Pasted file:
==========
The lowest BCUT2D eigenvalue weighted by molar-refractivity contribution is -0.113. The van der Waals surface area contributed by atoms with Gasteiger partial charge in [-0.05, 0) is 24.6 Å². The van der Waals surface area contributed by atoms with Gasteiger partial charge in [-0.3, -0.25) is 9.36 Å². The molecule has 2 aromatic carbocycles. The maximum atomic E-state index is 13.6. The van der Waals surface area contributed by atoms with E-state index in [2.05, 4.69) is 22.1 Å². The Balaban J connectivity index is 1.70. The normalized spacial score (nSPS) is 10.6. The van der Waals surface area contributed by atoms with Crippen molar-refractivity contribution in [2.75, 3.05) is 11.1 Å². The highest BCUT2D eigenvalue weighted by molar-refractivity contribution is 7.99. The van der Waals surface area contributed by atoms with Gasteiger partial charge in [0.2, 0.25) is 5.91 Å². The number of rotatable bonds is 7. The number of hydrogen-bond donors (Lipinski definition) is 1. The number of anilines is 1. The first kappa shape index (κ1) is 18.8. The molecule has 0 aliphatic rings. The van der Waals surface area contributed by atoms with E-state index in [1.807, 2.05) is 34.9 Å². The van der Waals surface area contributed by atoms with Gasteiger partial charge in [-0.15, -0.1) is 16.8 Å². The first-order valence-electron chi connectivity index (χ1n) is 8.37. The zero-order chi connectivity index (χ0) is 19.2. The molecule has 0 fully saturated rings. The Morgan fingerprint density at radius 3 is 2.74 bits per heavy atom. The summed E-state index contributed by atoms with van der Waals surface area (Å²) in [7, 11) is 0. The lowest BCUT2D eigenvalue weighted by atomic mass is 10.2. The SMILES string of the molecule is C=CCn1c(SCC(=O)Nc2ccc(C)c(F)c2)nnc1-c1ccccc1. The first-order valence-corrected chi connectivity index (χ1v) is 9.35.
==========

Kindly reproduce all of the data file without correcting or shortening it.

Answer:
The lowest BCUT2D eigenvalue weighted by molar-refractivity contribution is -0.113. The van der Waals surface area contributed by atoms with Gasteiger partial charge in [-0.05, 0) is 24.6 Å². The van der Waals surface area contributed by atoms with Gasteiger partial charge in [-0.3, -0.25) is 9.36 Å². The molecule has 2 aromatic carbocycles. The maximum atomic E-state index is 13.6. The van der Waals surface area contributed by atoms with E-state index in [2.05, 4.69) is 22.1 Å². The Balaban J connectivity index is 1.70. The normalized spacial score (nSPS) is 10.6. The van der Waals surface area contributed by atoms with Crippen molar-refractivity contribution in [2.75, 3.05) is 11.1 Å². The highest BCUT2D eigenvalue weighted by molar-refractivity contribution is 7.99. The van der Waals surface area contributed by atoms with Gasteiger partial charge in [0.2, 0.25) is 5.91 Å². The number of rotatable bonds is 7. The number of hydrogen-bond donors (Lipinski definition) is 1. The number of anilines is 1. The first kappa shape index (κ1) is 18.8. The molecule has 0 aliphatic rings. The van der Waals surface area contributed by atoms with E-state index in [1.807, 2.05) is 34.9 Å². The van der Waals surface area contributed by atoms with Gasteiger partial charge in [-0.15, -0.1) is 16.8 Å². The first-order valence-electron chi connectivity index (χ1n) is 8.37. The zero-order chi connectivity index (χ0) is 19.2. The molecule has 0 fully saturated rings. The Morgan fingerprint density at radius 3 is 2.74 bits per heavy atom. The summed E-state index contributed by atoms with van der Waals surface area (Å²) in [7, 11) is 0. The lowest BCUT2D eigenvalue weighted by atomic mass is 10.2. The SMILES string of the molecule is C=CCn1c(SCC(=O)Nc2ccc(C)c(F)c2)nnc1-c1ccccc1. The first-order valence-corrected chi connectivity index (χ1v) is 9.35.